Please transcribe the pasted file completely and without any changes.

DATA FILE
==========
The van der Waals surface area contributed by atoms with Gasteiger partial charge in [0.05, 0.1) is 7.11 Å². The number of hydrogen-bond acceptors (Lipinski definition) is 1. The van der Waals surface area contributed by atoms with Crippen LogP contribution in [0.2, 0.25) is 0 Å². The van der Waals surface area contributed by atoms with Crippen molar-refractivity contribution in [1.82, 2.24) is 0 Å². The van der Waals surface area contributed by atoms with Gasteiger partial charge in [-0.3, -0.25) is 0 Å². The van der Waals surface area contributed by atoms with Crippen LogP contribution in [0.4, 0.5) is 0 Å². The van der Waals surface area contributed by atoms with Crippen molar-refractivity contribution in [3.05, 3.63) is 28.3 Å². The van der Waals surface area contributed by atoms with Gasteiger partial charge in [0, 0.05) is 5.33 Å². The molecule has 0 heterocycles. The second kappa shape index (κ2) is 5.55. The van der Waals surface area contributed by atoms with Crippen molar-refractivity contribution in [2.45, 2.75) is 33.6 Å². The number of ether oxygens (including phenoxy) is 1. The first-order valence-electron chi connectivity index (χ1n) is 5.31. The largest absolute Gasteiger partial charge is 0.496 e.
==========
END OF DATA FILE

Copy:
The van der Waals surface area contributed by atoms with Gasteiger partial charge in [0.05, 0.1) is 7.11 Å². The number of hydrogen-bond acceptors (Lipinski definition) is 1. The van der Waals surface area contributed by atoms with Crippen LogP contribution in [0.2, 0.25) is 0 Å². The van der Waals surface area contributed by atoms with Crippen molar-refractivity contribution in [1.82, 2.24) is 0 Å². The van der Waals surface area contributed by atoms with Gasteiger partial charge in [-0.3, -0.25) is 0 Å². The van der Waals surface area contributed by atoms with Crippen LogP contribution in [0.4, 0.5) is 0 Å². The van der Waals surface area contributed by atoms with Crippen molar-refractivity contribution in [3.05, 3.63) is 28.3 Å². The van der Waals surface area contributed by atoms with Gasteiger partial charge in [0, 0.05) is 5.33 Å². The molecule has 0 heterocycles. The second kappa shape index (κ2) is 5.55. The van der Waals surface area contributed by atoms with Crippen molar-refractivity contribution in [2.45, 2.75) is 33.6 Å². The number of ether oxygens (including phenoxy) is 1. The first-order valence-electron chi connectivity index (χ1n) is 5.31. The largest absolute Gasteiger partial charge is 0.496 e.